1. The subject-matter of this suit is a jalkar as to which an order has been made under Section 146 of the Criminal Procedure Code with the result that the jalkar has been attached, and will so remain until a competent Court has determined the rights of the parties thereto or the person entitled to possession thereof. The purpose of this suit is to obtain such a determination.
2. As their case has been formulated before us, the plaintiffs, who are appellants, have based their claim to be entitled to possession first on their title as durputnidars of jalkar Gangapath in Dihi Mirzapur, appertaining to Touzi No. 1152 of the Birbhum Collectorate and of which, they allege, the particular jalkar now in suit, jalkar Jagannathpur, is a part; and secondly, on their long possession of jalkar Jagannathpur coupled with the establishment of their title by two separate decrees to jalkar Chowke and jalkar Kausat, which are now, and for many years have been, connected by jalkar Jagannathpur. The defendant No. 1 (who is the respondent, and to whom I will refer as the defendant), on the other hand, has denied that the plaintiffs ever had any right to, or possession of, the disputed jalkar, and has contended that the jalkar, did not appertain to Touzi No. 1152, but was known as jalkar Damuss of Amtala, that it was situate within the ambit of his zetnindari and was in his possession, and that it was not connected with the River Ganges during the whole year.
3. When the case came on for trial the following issues on the merits were framed:
4. Whether the plaintiffs .have right to the disputed jalkar appertaining to Toiwi No. 1152 of the Birbhum Collectorate and Touzi No. 1 of Murshidabad Collectcorate?
5. Whether the disputed jalkar remains open throughout the year in communication with the Pagla and the Ganges?
4. The Subordinate Judge at Rajsbahye found on the fourth issue adversely to the plaintiffs and on the 5th issue in their favour.
5. The result has been that he dismissed the plaintiffs' suit, making the parties bear their own respective costs. From this decree the present appeal has been preferred.
6. This suit is one of many in which the question has been raised with conflicting results as to whether the stretch of the Ganges from Udhuanala onwards is a part of Gangapath Islampur, which admittedly belongs to the Government, or is, as the plaintiffs contend, a jalkar distinct from Gangapath Islampur as known as jalkar Gangapath, 'Dihi Mirzapur. The last of these suits was No. 37 of 1902, which came to this Court on appeal as Appeal No. 344 of 1904 with the result that this part of the Ganges was held to be Gangapath Islampur. This decision, as far as it goes, though not pleadable in this suit as res judicata, is opposed to one aspect of the plaintiffs' claim, but special leave to appeal from that decision has been given by the Privy Council and the question will shortly come for determination before that tribunal. It will, therefore, be convenient that so far as possible our decision in this suit should proceed on grounds which are not in debate in Suit No. 37 of 1902, and according to my understanding of this case, there is no difficulty in this. I have already explained how this suit originated, and though the plaint as translated may be open in some measure to the criticism to which it has boon subjected by the defendant's pleader, it is, I think, reasonably patent of the construction that it rais93 the question whether the plaintiffs have not established that they are the persons entitled to possession of this particular jalkar apart from their contention that the stretch of the Gingas with which it is connected is, not Gangapath Islampur but Gangapath in Dihi Mirzapur.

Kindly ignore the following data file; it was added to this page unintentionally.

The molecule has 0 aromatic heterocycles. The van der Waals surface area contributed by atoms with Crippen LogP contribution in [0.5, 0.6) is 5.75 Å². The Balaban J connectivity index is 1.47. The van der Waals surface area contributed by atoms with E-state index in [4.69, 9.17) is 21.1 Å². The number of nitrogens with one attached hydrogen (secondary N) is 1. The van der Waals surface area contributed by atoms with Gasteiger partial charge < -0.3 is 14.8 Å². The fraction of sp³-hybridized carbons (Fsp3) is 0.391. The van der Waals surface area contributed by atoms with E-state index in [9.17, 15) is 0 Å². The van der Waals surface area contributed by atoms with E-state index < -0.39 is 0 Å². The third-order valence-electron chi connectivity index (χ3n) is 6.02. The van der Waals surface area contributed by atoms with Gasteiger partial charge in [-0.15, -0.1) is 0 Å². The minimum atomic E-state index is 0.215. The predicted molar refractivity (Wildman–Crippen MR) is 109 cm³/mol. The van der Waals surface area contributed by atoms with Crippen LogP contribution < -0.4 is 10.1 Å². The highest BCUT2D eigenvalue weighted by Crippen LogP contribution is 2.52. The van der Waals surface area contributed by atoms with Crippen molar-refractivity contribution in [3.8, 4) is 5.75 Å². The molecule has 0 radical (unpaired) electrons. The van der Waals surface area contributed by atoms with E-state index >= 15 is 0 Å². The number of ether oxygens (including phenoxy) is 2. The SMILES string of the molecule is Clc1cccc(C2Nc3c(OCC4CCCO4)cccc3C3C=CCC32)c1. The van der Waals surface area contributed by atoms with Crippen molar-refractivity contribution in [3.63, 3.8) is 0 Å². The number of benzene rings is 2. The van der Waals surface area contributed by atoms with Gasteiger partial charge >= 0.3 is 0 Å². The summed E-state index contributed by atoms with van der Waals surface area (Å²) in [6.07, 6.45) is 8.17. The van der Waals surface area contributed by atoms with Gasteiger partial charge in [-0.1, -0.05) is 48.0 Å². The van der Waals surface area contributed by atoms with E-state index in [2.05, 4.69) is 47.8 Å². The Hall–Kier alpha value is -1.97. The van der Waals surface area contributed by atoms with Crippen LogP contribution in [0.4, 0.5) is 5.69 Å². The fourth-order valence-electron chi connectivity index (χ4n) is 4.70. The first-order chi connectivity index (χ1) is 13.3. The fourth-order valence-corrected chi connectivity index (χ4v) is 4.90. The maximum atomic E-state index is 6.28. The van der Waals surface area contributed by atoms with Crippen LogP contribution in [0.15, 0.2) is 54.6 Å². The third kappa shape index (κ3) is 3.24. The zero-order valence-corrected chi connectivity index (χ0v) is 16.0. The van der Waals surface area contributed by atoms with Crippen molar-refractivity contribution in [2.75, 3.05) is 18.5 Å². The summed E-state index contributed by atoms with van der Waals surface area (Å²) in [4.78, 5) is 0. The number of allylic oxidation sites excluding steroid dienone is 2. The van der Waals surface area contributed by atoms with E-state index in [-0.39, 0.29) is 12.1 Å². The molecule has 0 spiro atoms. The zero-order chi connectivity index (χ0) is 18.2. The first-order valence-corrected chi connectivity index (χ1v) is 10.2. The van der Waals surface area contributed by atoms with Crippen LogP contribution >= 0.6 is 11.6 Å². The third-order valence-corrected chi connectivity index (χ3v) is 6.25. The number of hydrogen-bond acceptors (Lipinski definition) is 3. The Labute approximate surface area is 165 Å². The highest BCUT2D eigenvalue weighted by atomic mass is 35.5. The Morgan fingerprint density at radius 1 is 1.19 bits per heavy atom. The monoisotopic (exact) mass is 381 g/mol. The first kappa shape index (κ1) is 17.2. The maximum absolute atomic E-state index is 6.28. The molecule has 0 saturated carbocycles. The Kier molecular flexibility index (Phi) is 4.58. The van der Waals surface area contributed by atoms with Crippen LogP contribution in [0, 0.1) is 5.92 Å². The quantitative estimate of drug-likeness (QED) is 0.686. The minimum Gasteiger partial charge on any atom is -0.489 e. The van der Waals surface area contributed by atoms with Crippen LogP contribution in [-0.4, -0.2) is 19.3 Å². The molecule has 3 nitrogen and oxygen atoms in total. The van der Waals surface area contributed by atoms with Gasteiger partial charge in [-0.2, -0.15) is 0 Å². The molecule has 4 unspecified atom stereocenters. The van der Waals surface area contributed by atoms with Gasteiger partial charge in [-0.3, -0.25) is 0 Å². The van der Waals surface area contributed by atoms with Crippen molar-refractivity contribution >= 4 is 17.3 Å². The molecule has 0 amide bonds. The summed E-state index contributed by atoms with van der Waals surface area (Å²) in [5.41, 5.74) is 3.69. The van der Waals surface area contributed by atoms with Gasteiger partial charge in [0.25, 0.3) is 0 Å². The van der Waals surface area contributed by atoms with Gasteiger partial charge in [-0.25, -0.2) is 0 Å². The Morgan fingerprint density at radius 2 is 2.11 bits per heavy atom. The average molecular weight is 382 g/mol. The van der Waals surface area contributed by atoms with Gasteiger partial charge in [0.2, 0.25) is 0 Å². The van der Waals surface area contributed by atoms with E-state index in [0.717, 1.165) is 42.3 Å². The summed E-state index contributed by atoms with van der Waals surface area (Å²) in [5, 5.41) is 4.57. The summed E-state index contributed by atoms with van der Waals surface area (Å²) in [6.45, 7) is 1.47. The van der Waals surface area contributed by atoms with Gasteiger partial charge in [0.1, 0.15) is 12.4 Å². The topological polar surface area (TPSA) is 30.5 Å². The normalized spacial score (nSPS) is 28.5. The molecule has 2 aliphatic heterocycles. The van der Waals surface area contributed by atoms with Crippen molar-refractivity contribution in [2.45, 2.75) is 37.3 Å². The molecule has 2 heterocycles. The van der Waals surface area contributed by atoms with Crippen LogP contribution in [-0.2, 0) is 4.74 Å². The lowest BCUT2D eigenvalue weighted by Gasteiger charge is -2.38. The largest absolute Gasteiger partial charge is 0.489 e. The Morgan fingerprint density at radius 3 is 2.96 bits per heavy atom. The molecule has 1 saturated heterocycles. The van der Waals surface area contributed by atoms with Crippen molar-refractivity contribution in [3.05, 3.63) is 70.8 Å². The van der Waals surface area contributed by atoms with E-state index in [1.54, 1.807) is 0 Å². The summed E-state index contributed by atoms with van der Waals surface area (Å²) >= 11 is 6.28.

7. And in the procedure, which was adopted in the Subordinate Judge's Court despite the plaintiffs' protest, there1 is good ground for liberality in this respect: for the documents, on which the defendant is able to oppose most effectively the plaintiffs' title, were put in after the close of the defendant's case. Moreover, it i.e. to be noted that defendant thereby seeks to establish, not a title in himself, but a title in the Government, and it may well be doubted whether in a suit such as this the title of a third person can be effectively pleaded by a party never in possession, against one, who, until the interference of the Magistrate, was in peaceful possession for a substantial period of time.
8. How then does the plaintiffs' case stand as to possession? First, they rely on decrees in previous suits which have established their right to jalkar Kausat and to jakar Chowke, and they point out that even in Suit No. 37 of 1902 their right thereto was saved. Then they allege that jalkar Jagannathpur is a continuation of jalkir Chowke and in fact. connects it with jalkar Kausat. And finally they rely on their actual possession of jalkar Jagannathpur.
9. Before examining in detail the evidence as to possession, it will be convenient to see what the Subordinate Judge's view was. His judgment, though lacking in definite statement, indicates that in his opinion the plaintiffs through their ijarainrs were in undisputed possession of the jalkar up to the date of the Magistrate's order in 1902, and that he was convinced by the qubuliats for the years subsequent to 1298 B.S. and the oral evidence of the plaintiffs' witnesses that this possession extended as far back as 1891 A.D. As to the possession prior to that the learned Judge was apparently dubious; he thus expresses himself. 'In the face of all these adverse circumstances even if I give the utmost credence to the evidence of the plaintiffs' side, the most that I can say is that the plaintiffs have possession of the jalkar in whatever form it then was, from 1284 B.S. and the their possession of it was not more than 23 or 24 years' standing when the attachment of it under the orders of the Criminal Court took place in September 1902.'